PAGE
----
Bankrupt corporations>, a heavy-weight champion, even music icons like Prince have resorted to a name change to reinvent their public personas. When your mutual fund does it, though, you d better know why. It s a red flag, says Larry Glazer, managing partner of Mayflower Advisors. There may be nothing amiss, but investors should call their advisor or fund company and ask questions when they see a different fund name appear on their statements. Here are some reasons why a fund s name might change:
Some mutual funds change their names after their track records slip. A dramatic example of this were the Regions Morgan Keegan bond funds, which racked up big losses due to subprime mortgage investments, says Russ Kinnel, director of mutual fund research at Morningstar (MORN)
Last year, in preparation for a spinoff that never happened, investment manager Julius Baer Americas changed its name to Artio Global Investors. The company s family of mutual funds followed suit. Two years ago, ABN AMRO sold its U.S. fund family. The 24 no-load funds holding around $3 billion now carry the Aston Funds name.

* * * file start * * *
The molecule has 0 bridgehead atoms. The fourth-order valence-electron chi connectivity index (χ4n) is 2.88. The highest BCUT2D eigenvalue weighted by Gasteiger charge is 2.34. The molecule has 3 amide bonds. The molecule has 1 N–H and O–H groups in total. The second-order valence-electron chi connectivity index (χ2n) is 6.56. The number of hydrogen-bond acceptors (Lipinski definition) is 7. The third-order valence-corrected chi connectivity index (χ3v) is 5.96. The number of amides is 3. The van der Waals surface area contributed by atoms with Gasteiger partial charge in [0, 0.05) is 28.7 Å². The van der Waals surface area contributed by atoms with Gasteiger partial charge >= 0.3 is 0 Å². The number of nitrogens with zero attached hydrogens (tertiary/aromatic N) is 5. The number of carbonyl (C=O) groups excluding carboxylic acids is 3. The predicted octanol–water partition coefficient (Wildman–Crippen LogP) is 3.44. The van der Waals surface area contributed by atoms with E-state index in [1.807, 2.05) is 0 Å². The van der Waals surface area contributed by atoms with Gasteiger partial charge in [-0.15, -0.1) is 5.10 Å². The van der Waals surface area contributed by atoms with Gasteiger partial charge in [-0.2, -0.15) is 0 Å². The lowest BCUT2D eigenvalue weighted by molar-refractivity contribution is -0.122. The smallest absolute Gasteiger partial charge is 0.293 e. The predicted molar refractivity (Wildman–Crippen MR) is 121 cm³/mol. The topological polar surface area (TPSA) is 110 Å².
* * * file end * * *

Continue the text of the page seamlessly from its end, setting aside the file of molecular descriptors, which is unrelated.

For less obvious reasons, Fidelity recently pulled Aggressive from three mutual fund names: Fidelity Aggressive Growth became Fidelity Growth Strategies (FDEGX),
Some funds can drop their names altogether. This can happen when funds are subsumed into others. Last November, Putnam merged six underperforming funds into larger ones as part of a major restructuring of the company s equity investment division. While this type of merging could ultimately benefit shareholders, it also leads to what s known as survivorship bias, Glazer says. A fund company s overall track record improves after it has merged its poorly performing funds out of existence.